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Dr. Keane
Dr. Keane, Counselor
Category: Relationship
Satisfied Customers: 1760
Experience:  PHD LPC
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Dear Dr. Keane, I am an American single parent, living in

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Dear Dr. Keane,

I am an American single parent, living in the UK with my only child, a 14 year-old daughter. I had a particularly nasty divorce from her father, who now shares custody with me. Consequently, I get to spend little one-to-one time with her.

When my daughter and I last visited my mother in the States, My sister-in-law and her 13 year-old daughter also flew in for our visit without forewarning me. My daughter and I were expecting to have lunch with my mother, when they surprised us and asked my daughter if she wanted to go to Designer Shoe Warehouse with them. What fourteen year-old wouldn't?

Matters soon got worse. She brought my daughter back at least two hours later than she said she would, and then asked my daughter if she wanted to spend the night with them, without consulting me.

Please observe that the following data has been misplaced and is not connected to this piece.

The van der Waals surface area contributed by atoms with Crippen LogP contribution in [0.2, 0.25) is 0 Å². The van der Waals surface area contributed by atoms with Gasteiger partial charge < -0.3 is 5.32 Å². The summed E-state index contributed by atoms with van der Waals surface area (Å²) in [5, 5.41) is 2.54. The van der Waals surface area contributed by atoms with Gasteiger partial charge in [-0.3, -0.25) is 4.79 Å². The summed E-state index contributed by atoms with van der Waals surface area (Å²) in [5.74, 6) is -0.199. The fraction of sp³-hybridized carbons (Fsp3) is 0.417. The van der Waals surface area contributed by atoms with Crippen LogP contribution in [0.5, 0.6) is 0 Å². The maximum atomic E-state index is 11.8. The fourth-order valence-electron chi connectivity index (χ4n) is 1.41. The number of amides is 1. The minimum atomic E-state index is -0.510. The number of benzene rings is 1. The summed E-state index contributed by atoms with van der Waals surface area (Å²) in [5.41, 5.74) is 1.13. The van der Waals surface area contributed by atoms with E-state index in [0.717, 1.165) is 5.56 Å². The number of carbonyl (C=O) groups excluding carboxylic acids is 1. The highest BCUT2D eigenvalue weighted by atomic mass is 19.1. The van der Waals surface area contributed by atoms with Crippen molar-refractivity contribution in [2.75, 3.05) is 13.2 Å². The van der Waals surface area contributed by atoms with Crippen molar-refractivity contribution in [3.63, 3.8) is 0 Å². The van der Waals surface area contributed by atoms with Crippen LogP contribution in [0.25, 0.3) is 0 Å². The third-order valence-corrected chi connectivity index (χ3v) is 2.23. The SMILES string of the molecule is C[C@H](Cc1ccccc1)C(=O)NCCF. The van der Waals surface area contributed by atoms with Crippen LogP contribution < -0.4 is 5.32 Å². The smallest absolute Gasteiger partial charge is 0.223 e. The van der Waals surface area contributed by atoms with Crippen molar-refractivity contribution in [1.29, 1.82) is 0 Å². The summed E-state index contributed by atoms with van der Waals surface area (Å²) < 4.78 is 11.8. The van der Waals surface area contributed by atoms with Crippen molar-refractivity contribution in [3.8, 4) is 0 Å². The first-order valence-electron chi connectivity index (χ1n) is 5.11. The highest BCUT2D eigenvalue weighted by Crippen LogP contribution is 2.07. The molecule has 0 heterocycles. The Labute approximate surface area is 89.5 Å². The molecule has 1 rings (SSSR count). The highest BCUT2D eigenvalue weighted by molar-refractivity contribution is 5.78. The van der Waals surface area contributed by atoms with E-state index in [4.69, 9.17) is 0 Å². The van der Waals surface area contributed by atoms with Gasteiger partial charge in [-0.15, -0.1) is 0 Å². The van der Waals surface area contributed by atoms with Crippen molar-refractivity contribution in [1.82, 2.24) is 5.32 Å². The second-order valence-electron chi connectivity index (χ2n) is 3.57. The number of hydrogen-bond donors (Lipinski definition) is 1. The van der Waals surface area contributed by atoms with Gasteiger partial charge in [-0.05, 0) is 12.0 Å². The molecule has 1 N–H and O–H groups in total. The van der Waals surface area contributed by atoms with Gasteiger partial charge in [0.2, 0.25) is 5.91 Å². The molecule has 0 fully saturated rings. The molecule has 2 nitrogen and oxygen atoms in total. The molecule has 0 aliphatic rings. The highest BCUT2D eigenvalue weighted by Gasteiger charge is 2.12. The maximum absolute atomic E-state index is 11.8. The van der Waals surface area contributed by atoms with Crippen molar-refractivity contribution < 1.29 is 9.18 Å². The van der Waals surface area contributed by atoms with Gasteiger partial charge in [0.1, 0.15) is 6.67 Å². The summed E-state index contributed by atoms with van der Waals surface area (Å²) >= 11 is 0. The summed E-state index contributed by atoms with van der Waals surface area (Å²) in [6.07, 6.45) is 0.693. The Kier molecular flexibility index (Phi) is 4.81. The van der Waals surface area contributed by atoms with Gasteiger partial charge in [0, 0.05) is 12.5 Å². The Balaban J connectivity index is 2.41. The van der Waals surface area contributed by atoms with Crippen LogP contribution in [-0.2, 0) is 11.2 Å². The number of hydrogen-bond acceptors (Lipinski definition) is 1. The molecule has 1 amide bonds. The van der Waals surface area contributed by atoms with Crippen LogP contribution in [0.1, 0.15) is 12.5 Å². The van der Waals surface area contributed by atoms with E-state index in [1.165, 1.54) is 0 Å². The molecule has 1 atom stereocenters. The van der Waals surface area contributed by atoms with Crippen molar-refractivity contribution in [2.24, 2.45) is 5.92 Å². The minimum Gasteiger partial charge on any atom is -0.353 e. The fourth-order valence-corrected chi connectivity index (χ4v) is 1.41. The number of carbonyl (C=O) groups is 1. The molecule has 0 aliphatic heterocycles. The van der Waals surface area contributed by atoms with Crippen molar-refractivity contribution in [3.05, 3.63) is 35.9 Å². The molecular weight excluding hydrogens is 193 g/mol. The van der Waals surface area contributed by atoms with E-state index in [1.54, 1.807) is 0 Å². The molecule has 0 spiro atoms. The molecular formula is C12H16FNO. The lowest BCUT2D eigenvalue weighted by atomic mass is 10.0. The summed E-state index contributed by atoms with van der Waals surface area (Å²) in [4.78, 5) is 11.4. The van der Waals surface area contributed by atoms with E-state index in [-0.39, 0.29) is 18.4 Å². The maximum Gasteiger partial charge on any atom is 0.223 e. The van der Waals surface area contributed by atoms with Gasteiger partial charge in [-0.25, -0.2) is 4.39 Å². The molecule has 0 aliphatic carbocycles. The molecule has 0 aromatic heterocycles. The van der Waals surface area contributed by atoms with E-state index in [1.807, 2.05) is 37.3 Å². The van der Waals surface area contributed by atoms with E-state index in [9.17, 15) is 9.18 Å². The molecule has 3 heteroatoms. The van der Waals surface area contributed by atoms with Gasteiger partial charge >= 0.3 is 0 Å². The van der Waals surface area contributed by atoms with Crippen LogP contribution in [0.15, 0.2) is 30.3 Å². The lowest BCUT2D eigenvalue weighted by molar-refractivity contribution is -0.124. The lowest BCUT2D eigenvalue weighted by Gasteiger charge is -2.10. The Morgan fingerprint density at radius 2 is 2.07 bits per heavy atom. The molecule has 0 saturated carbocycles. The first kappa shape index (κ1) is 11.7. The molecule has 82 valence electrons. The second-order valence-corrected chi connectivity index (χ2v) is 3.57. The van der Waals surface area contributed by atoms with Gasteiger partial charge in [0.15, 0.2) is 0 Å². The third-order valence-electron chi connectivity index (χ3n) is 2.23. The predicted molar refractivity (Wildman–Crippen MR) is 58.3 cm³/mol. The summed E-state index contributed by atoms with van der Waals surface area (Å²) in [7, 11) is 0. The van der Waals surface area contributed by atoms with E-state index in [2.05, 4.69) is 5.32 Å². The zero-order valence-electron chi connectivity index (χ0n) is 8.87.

I can appreciate that my daughter wants to spend time with my cousin, but I find my sister-in-law's behavior inconsiderate and overbearing. What can I do?
Hi and welcome,

These are the times when you need to speak up for yourself. You sister in law did not consider your feelings or your mothers when she did this. In a situation like this you have every right to say thanks but we already have plans, or just No. How? You might want to call your sister in law and tell her that your daughter enjoyed the surprise however you had plans to spend the time with your mother and daughter. Let her know simply that she needs to consult with you before she asks your daughter to leave you and spend time with them. You were ambushed plain and simple. There wasn't any way to say no then without your daughter being disappointed, pretty manipulative on your sister in laws part. You could have insisted on joining them on the shopping trip and then said no when a sleep over was requested.
Make it clear to her that in the future should she want to spend time with your daughter she needs to let you know beforehand. No more surprises although she may have wanted to place you in a position so that your couldn't say no.
That is what you can and have a right to do. Speak up no matter how uncomfortable it is for you. If you find you have trouble talking to her send her an email. As long as she knows she can't do this again it doesn't matter what method it takes to get the point across.

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